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Evaluating Social Marketing Campaigns

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Evaluating Social Marketing Campaigns

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Evaluating Social Marketing Campaigns

  1. 1. Evaluating Social Marketing Campaigns Jorge A. Montoya, Ph.D. Los Angeles County Department of Public Health
  2. 2. Overview <ul><li>Formative vs. Evaluative Research </li></ul><ul><li>Causality </li></ul><ul><li>Common Non-Experimental Research Designs </li></ul><ul><li>A Common Quasi-Experimental Research Design </li></ul><ul><li>Survey Instrument Development </li></ul><ul><li>Key Measures </li></ul><ul><li>Some Evaluation Results </li></ul>
  3. 3. We Are typically Concerned with Two Questions <ul><li>How do we do this (in the best way possible)? </li></ul><ul><ul><li>Formative research </li></ul></ul><ul><ul><ul><li>Descriptive methods </li></ul></ul></ul><ul><ul><ul><li>Exploratory methods </li></ul></ul></ul><ul><li>Is what we are doing (or did) working? </li></ul><ul><ul><li>Evaluation Research </li></ul></ul><ul><ul><ul><li>Strive for cause-effect </li></ul></ul></ul><ul><ul><ul><li>But settle for strong associations (relationships) </li></ul></ul></ul>
  4. 4. Common Non-Experimental Research Designs <ul><li>Cross-Sectional </li></ul><ul><ul><li>Data are collected at one point in time </li></ul></ul><ul><li>Longitudinal </li></ul><ul><ul><li>Data are collected at two or more points in time </li></ul></ul><ul><ul><ul><li>Repeated Cross-sectional design (Different groups) </li></ul></ul></ul><ul><ul><ul><li>Fixed-sample panel design (Same group) </li></ul></ul></ul>X-------O A O A ------X-------O B ------O C O A ------X-------O A ------O A
  5. 5. Common Quasi-Experimental Research Design <ul><li>Non-Equivalent Control group design </li></ul><ul><ul><li>Experimental and control groups are designated before treatment occurs but not created by random assignment </li></ul></ul>Experimental: O A ------X-------O A Control: O B ---------------O B
  6. 6. Causal Validity: Research Design <ul><li>Make Non-Experimental Designs rigorous by using… </li></ul><ul><ul><li>Open-ended questions (when appropriate) </li></ul></ul><ul><ul><li>Statistical control (Multivariate Statistics) </li></ul></ul><ul><ul><li>Repeated measures </li></ul></ul>Causality Association <ul><li>Experimental </li></ul><ul><li>Random assignment </li></ul><ul><li>At least 2 groups </li></ul><ul><li>Control of variation in IV before measure of DV </li></ul><ul><li>Non-Experimental </li></ul><ul><li>Non-random assignment </li></ul><ul><li>1 group only </li></ul><ul><li>Natural variation in IV before measure of DV </li></ul><ul><li>Quasi-Experimental </li></ul><ul><li>Non-random assignment </li></ul><ul><li>At least 2 groups </li></ul><ul><li>Control variation in IV before measure of DV </li></ul>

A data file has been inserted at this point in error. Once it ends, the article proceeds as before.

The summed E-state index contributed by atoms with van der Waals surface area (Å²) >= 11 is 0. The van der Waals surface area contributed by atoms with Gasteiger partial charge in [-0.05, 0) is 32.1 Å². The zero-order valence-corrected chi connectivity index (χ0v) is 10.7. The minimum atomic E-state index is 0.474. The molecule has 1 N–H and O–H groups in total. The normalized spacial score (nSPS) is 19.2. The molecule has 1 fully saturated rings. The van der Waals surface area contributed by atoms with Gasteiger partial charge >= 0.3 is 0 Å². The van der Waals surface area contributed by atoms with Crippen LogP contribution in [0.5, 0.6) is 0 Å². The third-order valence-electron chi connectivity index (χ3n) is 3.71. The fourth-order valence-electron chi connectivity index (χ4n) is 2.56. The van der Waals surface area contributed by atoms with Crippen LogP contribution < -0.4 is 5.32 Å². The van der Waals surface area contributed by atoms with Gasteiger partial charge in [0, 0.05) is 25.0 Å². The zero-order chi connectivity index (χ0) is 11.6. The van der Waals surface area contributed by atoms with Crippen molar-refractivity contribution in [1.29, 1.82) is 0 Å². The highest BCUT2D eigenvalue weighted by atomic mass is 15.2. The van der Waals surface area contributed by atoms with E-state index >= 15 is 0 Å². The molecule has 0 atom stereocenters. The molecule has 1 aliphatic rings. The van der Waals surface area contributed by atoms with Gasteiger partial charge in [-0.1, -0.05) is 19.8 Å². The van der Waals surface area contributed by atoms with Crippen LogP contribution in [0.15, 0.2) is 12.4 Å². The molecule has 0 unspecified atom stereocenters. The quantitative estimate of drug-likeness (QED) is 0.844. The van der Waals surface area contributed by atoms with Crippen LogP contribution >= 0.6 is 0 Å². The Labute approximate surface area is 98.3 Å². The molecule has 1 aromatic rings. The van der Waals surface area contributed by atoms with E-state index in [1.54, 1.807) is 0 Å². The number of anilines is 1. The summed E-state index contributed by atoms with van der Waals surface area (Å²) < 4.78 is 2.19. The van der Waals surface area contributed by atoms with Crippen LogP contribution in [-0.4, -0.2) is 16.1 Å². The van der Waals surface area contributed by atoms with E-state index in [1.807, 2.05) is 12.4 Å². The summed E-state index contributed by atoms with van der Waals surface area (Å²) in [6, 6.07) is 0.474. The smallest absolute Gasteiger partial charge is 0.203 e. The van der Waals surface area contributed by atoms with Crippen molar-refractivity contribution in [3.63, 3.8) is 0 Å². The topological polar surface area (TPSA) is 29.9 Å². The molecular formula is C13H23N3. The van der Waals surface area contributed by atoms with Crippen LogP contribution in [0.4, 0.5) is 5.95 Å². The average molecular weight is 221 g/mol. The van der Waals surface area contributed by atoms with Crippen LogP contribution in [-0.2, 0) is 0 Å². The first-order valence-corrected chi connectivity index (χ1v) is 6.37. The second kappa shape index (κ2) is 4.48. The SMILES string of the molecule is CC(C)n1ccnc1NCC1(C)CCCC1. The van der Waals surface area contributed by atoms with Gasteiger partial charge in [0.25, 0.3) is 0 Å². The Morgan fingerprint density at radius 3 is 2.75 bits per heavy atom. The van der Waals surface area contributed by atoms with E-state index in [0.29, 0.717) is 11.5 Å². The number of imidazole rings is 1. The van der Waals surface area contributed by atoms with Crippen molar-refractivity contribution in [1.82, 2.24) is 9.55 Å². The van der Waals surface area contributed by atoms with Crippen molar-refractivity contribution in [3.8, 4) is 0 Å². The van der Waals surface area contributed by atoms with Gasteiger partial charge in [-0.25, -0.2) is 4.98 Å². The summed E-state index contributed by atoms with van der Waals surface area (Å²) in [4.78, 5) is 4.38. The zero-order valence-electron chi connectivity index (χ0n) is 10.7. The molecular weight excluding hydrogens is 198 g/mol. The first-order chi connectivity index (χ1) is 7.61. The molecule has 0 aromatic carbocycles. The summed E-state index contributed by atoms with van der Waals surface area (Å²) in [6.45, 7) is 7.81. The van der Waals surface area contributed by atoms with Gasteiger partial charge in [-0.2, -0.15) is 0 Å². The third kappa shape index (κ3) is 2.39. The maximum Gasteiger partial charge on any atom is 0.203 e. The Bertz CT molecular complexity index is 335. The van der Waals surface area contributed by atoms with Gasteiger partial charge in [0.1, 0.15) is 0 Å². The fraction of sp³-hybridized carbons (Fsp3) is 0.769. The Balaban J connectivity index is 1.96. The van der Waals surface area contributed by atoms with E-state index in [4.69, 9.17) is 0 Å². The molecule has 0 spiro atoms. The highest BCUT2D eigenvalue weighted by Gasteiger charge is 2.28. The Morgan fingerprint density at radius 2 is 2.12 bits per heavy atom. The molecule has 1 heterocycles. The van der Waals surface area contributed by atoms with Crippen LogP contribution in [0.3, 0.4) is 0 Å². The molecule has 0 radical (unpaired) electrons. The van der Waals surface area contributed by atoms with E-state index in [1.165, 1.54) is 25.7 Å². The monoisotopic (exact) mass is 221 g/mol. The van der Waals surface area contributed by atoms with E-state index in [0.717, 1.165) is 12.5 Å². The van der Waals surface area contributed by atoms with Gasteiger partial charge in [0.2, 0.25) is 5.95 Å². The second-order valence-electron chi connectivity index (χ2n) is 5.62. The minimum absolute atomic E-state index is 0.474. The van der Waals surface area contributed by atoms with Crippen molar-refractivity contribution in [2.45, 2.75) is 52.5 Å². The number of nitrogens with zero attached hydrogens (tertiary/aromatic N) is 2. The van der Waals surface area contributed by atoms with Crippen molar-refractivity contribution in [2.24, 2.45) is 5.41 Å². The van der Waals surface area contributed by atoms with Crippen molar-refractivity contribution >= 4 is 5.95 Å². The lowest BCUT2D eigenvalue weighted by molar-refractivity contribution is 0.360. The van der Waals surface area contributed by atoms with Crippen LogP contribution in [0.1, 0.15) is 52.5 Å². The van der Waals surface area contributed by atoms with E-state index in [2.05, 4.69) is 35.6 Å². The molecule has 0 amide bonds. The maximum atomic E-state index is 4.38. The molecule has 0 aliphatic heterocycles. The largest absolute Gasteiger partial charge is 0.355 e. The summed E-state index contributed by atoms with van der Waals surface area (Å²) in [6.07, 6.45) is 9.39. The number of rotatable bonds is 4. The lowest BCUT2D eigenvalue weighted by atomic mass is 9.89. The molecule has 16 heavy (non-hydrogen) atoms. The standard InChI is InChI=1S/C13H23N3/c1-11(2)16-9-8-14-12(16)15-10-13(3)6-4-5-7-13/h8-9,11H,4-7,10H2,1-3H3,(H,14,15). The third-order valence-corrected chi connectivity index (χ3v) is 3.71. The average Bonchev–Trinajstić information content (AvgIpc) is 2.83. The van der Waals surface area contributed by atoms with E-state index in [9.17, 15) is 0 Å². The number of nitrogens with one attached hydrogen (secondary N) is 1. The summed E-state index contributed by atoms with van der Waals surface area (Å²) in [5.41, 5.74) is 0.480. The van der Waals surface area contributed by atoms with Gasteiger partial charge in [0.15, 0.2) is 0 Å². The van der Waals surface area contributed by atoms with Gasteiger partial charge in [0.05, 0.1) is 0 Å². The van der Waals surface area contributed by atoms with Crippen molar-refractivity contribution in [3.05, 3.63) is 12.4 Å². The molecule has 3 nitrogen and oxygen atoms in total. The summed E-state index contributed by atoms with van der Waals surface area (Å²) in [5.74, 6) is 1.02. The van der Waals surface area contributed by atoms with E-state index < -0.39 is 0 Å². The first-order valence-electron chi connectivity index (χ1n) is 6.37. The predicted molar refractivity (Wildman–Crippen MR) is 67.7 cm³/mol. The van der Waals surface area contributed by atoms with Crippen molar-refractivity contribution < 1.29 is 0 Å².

7. 7. Survey Instrument Development <ul><li>Basic Considerations </li></ul><ul><li>Define research objectives </li></ul><ul><li>Define population of interest </li></ul><ul><li>Determine data collection method(s) </li></ul><ul><ul><li>Self-administered Survey (e.g., online, paper & pencil, CASI) </li></ul></ul><ul><ul><li>Interview Survey (e.g., face-to-face, phone) </li></ul></ul><ul><li>Determine sample size needed & sampling method </li></ul><ul><ul><li>Keep data collection costs down </li></ul></ul><ul><ul><li>Have the statistical power to reject the null when it is indeed false </li></ul></ul><ul><li>Determine data collection period </li></ul>
  8. 8. Survey Instrument Development <ul><li>Basic Survey Structure </li></ul><ul><li>Not absolute, just a general template </li></ul>Screener <ul><li>Survey Questions </li></ul><ul><li>Funneled </li></ul><ul><li>Avoid contamination </li></ul>Demographics <ul><li>Brief explanation and consent </li></ul><ul><li>Make sure you’re talking to member from population of interest </li></ul><ul><li>Collect information you need to address your research objectives </li></ul><ul><ul><li>Provides data to answer research questions </li></ul></ul><ul><ul><li>Not answers to research questions </li></ul></ul><ul><li>Collect data to describe sample and control for possible confounders </li></ul>Introduction Awareness
  9. 9. Survey Instrument Development <ul><li>Some Survey Question Tips </li></ul><ul><li>Use appropriate lead-ins for scale changes or new sections </li></ul><ul><li>Avoid loaded or leading questions </li></ul><ul><ul><li>Were you more likely to call 911 for emergencies only as a result of seeing this campaign? </li></ul></ul><ul><li>Response choices should be mutually exclusive and exhaustive (i.e., “Other” option) </li></ul><ul><ul><li>How often do you go hiking on weekends? </li></ul></ul><ul><ul><ul><li>Always </li></ul></ul></ul><ul><ul><ul><li>Frequently </li></ul></ul></ul><ul><ul><ul><li>Sometimes </li></ul></ul></ul><ul><ul><ul><li>Occasionally </li></ul></ul></ul><ul><li>Avoid open-ended questions – unless that’s what you’re looking for </li></ul>